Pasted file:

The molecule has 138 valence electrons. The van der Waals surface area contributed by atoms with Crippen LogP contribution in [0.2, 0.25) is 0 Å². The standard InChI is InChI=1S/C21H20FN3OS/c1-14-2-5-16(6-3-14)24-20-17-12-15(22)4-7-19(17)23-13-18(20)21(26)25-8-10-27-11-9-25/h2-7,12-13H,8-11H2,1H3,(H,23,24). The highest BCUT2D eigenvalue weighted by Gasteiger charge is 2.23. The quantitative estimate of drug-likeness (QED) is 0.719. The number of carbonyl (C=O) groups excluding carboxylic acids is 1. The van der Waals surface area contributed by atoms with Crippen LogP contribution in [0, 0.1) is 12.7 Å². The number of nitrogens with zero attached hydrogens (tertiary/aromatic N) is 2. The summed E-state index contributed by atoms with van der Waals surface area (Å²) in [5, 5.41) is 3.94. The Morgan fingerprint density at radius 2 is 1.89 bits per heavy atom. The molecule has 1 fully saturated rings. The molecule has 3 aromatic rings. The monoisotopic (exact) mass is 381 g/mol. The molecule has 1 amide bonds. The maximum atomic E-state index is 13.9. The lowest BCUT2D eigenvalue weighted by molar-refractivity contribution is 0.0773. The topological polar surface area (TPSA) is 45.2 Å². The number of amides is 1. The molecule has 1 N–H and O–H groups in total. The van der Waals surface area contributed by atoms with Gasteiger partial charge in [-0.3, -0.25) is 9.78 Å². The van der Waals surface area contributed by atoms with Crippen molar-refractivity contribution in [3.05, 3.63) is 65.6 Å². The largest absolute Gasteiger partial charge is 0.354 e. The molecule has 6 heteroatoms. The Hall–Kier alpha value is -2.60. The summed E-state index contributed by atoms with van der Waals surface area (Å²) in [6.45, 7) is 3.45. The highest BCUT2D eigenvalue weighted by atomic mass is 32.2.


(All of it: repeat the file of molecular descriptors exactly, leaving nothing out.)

The molecule has 138 valence electrons. The van der Waals surface area contributed by atoms with Crippen LogP contribution in [0.2, 0.25) is 0 Å². The standard InChI is InChI=1S/C21H20FN3OS/c1-14-2-5-16(6-3-14)24-20-17-12-15(22)4-7-19(17)23-13-18(20)21(26)25-8-10-27-11-9-25/h2-7,12-13H,8-11H2,1H3,(H,23,24). The highest BCUT2D eigenvalue weighted by Gasteiger charge is 2.23. The quantitative estimate of drug-likeness (QED) is 0.719. The number of carbonyl (C=O) groups excluding carboxylic acids is 1. The van der Waals surface area contributed by atoms with Crippen LogP contribution in [0, 0.1) is 12.7 Å². The number of nitrogens with zero attached hydrogens (tertiary/aromatic N) is 2. The summed E-state index contributed by atoms with van der Waals surface area (Å²) in [5, 5.41) is 3.94. The Morgan fingerprint density at radius 2 is 1.89 bits per heavy atom. The molecule has 1 fully saturated rings. The molecule has 3 aromatic rings. The monoisotopic (exact) mass is 381 g/mol. The molecule has 1 amide bonds. The maximum atomic E-state index is 13.9. The lowest BCUT2D eigenvalue weighted by molar-refractivity contribution is 0.0773. The topological polar surface area (TPSA) is 45.2 Å². The number of amides is 1. The molecule has 1 N–H and O–H groups in total. The van der Waals surface area contributed by atoms with Gasteiger partial charge in [-0.3, -0.25) is 9.78 Å². The van der Waals surface area contributed by atoms with Crippen molar-refractivity contribution in [3.05, 3.63) is 65.6 Å². The largest absolute Gasteiger partial charge is 0.354 e. The molecule has 6 heteroatoms. The Hall–Kier alpha value is -2.60. The summed E-state index contributed by atoms with van der Waals surface area (Å²) in [6.45, 7) is 3.45. The highest BCUT2D eigenvalue weighted by atomic mass is 32.2.